Prey availability: The abundance of prey in the water column in each site was quantified using Wildco plankton net (diameter 22cm and mesh size 153μ), that was towed along a 40m-transect. The samples were fixed in formalin (5%) solution (buffered with sodium borate) to be transported to the laboratory for analysis. Each sample was weighed (to nearest 0.001g) and the contribution of each item prey was estimated visually as the percentage (%) that occupies in a Petri disc (Sánchez-Gonzáles et al. 2001).

For quantifying the availability of benthic prey in each site, a sample of 1kg of sediment was taken using a core sampler. Each sample was preserved on ice for transportation to the laboratory. The samples were washed and sieved to obtain the present preys, which were separated into major food items, counted, and weighed on an analytical scale to 0.001g precision. Since small prey tend to float in a test tube, the volume of each prey item in the stomach content was quantified under a dissecting microscope from the area occupied by each prey item on a grid of transparency film consisting of 100 cells placed under a Petri dish (Sánchez-Gonzáles et al. 2001).

Diet composition: The relative importance of each prey item was determined according to the percentage of the Relative Importance Index (%RII; Pinkas et al. 1971): RII=(%N+%V)x% OF; where %N=(number of prey i)/(number of total prey)x100; %V=(number of cells occupied by the prey i) ⁄ (number of cells occupied by all the prey taxa in each individual stomach x100) and %OF=(number of stomachs with prey i ⁄ number of stomachs with content analyzed) x100. This index combines the absolute numerical values, frequency, and the gravimetric index, providing a comparable value for the different aspects. For comparative purposes, the absolute value of RII of each prey taxa was expressed in percentage of the total summa of RII for all prey taxa.

The similarity of the diet was calculated between hydrological basins (populations combined by basin), seasons (rainy versus dry months), sexes and size classes, by using Schoener’s resource overlap Index (Schoener 1970): α=[1-0.5(Σ|Pxj-Pyj|)]x100, where Pxj=proportion of the prey taxon j (%RII) in the diet of the group x (basin, season, sex or size class x) and Pyj=proportion of the same prey taxon j in the diet of the group y (basin, season, sex or size class y). The overlap was considered significant for values ≥60% (0.60; Zaret & Rand 1971). Finally, the Pearson’s parametric correlation (r) between the average size of consumed prey and the size of the fish was also calculated (Sokal & Rohlf 1981).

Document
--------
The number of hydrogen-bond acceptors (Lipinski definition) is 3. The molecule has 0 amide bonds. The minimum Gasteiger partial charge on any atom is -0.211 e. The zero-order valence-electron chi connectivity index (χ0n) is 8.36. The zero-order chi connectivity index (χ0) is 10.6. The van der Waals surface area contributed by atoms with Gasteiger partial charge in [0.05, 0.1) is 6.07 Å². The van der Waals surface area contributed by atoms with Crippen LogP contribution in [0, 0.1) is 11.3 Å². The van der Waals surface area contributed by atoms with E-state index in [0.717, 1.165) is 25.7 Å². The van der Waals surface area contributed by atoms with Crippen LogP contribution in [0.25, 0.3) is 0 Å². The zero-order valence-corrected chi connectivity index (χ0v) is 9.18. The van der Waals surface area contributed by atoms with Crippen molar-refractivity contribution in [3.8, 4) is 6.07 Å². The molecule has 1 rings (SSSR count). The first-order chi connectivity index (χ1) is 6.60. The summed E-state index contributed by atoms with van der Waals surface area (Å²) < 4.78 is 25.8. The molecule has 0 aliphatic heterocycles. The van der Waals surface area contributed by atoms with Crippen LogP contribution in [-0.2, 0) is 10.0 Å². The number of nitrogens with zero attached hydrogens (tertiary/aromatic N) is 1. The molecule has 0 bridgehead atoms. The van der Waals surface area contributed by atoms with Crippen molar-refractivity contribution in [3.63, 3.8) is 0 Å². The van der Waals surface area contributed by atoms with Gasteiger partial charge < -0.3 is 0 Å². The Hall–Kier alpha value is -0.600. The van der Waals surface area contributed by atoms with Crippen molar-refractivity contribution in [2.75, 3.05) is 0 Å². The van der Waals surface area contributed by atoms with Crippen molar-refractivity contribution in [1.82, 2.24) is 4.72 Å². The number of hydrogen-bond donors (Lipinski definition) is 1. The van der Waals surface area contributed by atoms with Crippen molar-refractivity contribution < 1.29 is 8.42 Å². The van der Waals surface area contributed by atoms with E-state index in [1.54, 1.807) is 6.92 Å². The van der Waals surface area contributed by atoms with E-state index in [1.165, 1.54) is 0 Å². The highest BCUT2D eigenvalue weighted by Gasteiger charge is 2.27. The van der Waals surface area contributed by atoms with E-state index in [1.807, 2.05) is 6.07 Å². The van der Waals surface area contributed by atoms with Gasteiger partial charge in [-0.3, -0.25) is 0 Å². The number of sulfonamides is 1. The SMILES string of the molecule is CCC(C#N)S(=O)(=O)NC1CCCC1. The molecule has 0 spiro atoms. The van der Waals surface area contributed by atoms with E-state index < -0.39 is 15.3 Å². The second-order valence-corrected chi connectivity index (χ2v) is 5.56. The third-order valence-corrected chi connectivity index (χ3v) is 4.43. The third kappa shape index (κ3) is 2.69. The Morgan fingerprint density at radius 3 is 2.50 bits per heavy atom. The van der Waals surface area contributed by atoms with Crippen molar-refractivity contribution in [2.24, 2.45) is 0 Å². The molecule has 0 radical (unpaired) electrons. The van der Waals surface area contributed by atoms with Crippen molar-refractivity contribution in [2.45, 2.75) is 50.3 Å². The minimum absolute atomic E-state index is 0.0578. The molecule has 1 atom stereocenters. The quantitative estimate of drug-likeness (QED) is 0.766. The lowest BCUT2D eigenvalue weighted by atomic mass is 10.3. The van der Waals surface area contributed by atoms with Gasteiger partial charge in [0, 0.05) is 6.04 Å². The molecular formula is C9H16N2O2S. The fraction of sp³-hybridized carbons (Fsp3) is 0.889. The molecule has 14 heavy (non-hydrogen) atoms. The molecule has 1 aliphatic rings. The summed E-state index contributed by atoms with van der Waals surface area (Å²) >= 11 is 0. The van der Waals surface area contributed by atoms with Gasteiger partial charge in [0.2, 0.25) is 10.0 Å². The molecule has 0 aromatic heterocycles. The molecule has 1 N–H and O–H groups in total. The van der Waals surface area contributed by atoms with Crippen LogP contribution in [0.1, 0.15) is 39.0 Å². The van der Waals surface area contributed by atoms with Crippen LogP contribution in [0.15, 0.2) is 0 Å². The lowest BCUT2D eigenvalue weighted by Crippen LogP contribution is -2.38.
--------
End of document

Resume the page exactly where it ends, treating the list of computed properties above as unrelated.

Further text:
Trophic niche breadth: We used two ecological indices to determine the type of feeding strategy exhibited by the fish in the RSI: (1) niche breadth of Levins (1968): NB=[1/ (RxΣPj2)], where Pj=proportion of the prey taxon j (%RII) in the diet of the fish, and R=number of prey resources (types) available in the environment; and (2) proportional similarity of Feisinger (Feisinger et al. 1981): PS=1-[0.5Σ|pj–qj|], where, Pj=proportion of the prey taxon j in the diet, and qj=proportion of that same prey taxon in the environment (%N). The criterion to assign the type of feeding strategy was based on Rachlin et al. (1989). Statistical analyses were performed with Statistica 5.0 software package (StatSoft, Inc., Tulsa, OK, 1995) and accepted at a significance level (p<0.05).


Prey availability: In the RSI, 19 major prey taxa were identified for combined samples of water column and bottom. Sand represented 39% of the volume of these samples followed by dipterous larvae (18%) and filamentous green algae (15%) (Fig. 2). In the RLP, had a less variety of prey (n=10), but with the same dominance of sand (47%), followed by dipterous larvae (26%) and filamentous green algae (22%) (Fig. 2). The presence of dipterous larvae and filamentous green algae was evident during the dry months, while invertebrates as trichopterans, plecopterans, copepods and ostracods occurred during the rainy months.

Diet Composition: According to the Relative Importance Index (RII), the stomach contents of F. lima (n=125) in the San Ignacio river showed high proportions of sand (47%) and in lesser proportions dipterous larvae (19%) and filamentous algae (17%). In the RLP, the killifishes (n=67) also had a similar consumption pattern for sand (41%) and dipterous larvae (21%), as well as trichopteran larvae (18%). The diet similarity of F. lima between RSI and RLP basins was significant (α=74%). During the dry months the most important prey items in the stomach contents were as follows: in February 2003 the presence of sand (58%) was predominant, followed by diatom algae (14%) and trichopteran larvae (11%); in September 2003, again the dominium of sand (70%) was notable, with secondary importance of filamentous green algae (15%) and fish scales (13%). In July 2004, sand (35%) and dipterous larvae (26%) were the most consumed food items. During the rainy season (January 2004), a high percentage of sand (47%) was found in the stomach contents, seconded by dipterous larvae (26%) and filamentous green algae (22%). In March 2004, the most consumed prey items were dipterous larvae (39%), sand (20%), ostracods (17%) and filamentous green algae (16%); the remaining prey had values of RII below 4% (Table 1).